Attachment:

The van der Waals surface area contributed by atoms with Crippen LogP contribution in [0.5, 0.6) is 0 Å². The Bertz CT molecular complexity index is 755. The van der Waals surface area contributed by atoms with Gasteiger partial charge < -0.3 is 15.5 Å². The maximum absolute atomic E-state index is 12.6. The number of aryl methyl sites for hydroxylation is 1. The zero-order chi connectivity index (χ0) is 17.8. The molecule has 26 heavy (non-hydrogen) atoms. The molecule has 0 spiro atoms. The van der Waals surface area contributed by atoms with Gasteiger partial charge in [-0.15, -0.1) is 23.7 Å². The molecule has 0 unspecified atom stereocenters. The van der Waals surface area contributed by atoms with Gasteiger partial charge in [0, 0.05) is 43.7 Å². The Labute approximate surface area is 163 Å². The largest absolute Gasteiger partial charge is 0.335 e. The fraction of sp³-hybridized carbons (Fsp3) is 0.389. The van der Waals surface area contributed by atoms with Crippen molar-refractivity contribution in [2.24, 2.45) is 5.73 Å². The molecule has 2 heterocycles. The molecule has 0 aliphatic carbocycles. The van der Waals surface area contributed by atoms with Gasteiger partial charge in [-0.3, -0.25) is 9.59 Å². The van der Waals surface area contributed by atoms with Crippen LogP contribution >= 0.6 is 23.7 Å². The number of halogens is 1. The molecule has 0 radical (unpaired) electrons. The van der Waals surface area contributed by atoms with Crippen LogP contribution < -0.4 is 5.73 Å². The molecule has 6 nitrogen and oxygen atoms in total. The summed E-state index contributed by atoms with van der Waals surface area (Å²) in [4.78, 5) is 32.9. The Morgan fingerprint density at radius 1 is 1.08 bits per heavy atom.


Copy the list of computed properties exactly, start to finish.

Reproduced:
The van der Waals surface area contributed by atoms with Crippen LogP contribution in [0.5, 0.6) is 0 Å². The Bertz CT molecular complexity index is 755. The van der Waals surface area contributed by atoms with Gasteiger partial charge < -0.3 is 15.5 Å². The maximum absolute atomic E-state index is 12.6. The number of aryl methyl sites for hydroxylation is 1. The zero-order chi connectivity index (χ0) is 17.8. The molecule has 26 heavy (non-hydrogen) atoms. The molecule has 0 spiro atoms. The van der Waals surface area contributed by atoms with Gasteiger partial charge in [-0.15, -0.1) is 23.7 Å². The molecule has 0 unspecified atom stereocenters. The van der Waals surface area contributed by atoms with Gasteiger partial charge in [0, 0.05) is 43.7 Å². The Labute approximate surface area is 163 Å². The largest absolute Gasteiger partial charge is 0.335 e. The fraction of sp³-hybridized carbons (Fsp3) is 0.389. The van der Waals surface area contributed by atoms with Crippen molar-refractivity contribution in [2.24, 2.45) is 5.73 Å². The molecule has 2 heterocycles. The molecule has 0 aliphatic carbocycles. The van der Waals surface area contributed by atoms with Gasteiger partial charge in [-0.3, -0.25) is 9.59 Å². The van der Waals surface area contributed by atoms with Crippen LogP contribution >= 0.6 is 23.7 Å². The number of halogens is 1. The molecule has 0 radical (unpaired) electrons. The van der Waals surface area contributed by atoms with Crippen LogP contribution < -0.4 is 5.73 Å². The molecule has 6 nitrogen and oxygen atoms in total. The summed E-state index contributed by atoms with van der Waals surface area (Å²) in [4.78, 5) is 32.9. The Morgan fingerprint density at radius 1 is 1.08 bits per heavy atom.